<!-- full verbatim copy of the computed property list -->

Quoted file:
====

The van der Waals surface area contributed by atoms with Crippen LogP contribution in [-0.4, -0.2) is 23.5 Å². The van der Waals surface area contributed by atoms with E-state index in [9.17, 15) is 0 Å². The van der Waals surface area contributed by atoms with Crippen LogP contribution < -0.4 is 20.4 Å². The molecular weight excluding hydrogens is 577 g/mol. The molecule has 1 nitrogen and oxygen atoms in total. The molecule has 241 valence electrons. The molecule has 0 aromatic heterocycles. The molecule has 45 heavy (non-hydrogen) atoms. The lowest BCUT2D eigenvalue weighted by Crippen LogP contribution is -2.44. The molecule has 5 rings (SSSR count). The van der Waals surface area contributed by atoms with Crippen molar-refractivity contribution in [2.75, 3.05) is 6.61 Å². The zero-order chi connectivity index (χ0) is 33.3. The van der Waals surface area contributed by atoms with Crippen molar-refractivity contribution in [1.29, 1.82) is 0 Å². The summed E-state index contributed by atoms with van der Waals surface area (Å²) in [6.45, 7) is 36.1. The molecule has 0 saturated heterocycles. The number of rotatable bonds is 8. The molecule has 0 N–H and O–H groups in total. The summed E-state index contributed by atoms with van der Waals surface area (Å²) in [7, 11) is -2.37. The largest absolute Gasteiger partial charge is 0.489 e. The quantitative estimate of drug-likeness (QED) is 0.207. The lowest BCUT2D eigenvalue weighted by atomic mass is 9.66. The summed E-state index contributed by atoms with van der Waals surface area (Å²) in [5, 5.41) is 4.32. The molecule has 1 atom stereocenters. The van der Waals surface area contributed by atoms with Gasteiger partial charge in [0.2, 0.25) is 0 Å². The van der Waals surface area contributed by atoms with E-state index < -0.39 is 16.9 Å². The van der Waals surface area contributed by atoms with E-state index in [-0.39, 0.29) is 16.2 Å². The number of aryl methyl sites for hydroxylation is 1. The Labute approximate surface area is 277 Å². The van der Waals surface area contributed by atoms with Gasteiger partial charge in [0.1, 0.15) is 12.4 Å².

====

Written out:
The van der Waals surface area contributed by atoms with Crippen LogP contribution in [-0.4, -0.2) is 23.5 Å². The van der Waals surface area contributed by atoms with E-state index in [9.17, 15) is 0 Å². The van der Waals surface area contributed by atoms with Crippen LogP contribution < -0.4 is 20.4 Å². The molecular weight excluding hydrogens is 577 g/mol. The molecule has 1 nitrogen and oxygen atoms in total. The molecule has 241 valence electrons. The molecule has 0 aromatic heterocycles. The molecule has 45 heavy (non-hydrogen) atoms. The lowest BCUT2D eigenvalue weighted by Crippen LogP contribution is -2.44. The molecule has 5 rings (SSSR count). The van der Waals surface area contributed by atoms with Crippen molar-refractivity contribution in [2.75, 3.05) is 6.61 Å². The zero-order chi connectivity index (χ0) is 33.3. The van der Waals surface area contributed by atoms with Crippen molar-refractivity contribution in [1.29, 1.82) is 0 Å². The summed E-state index contributed by atoms with van der Waals surface area (Å²) in [6.45, 7) is 36.1. The molecule has 0 saturated heterocycles. The number of rotatable bonds is 8. The molecule has 0 N–H and O–H groups in total. The summed E-state index contributed by atoms with van der Waals surface area (Å²) in [7, 11) is -2.37. The largest absolute Gasteiger partial charge is 0.489 e. The quantitative estimate of drug-likeness (QED) is 0.207. The lowest BCUT2D eigenvalue weighted by atomic mass is 9.66. The summed E-state index contributed by atoms with van der Waals surface area (Å²) in [5, 5.41) is 4.32. The molecule has 1 atom stereocenters. The van der Waals surface area contributed by atoms with Gasteiger partial charge in [0.2, 0.25) is 0 Å². The van der Waals surface area contributed by atoms with E-state index < -0.39 is 16.9 Å². The van der Waals surface area contributed by atoms with E-state index in [-0.39, 0.29) is 16.2 Å². The number of aryl methyl sites for hydroxylation is 1. The Labute approximate surface area is 277 Å². The van der Waals surface area contributed by atoms with Gasteiger partial charge in [0.1, 0.15) is 12.4 Å².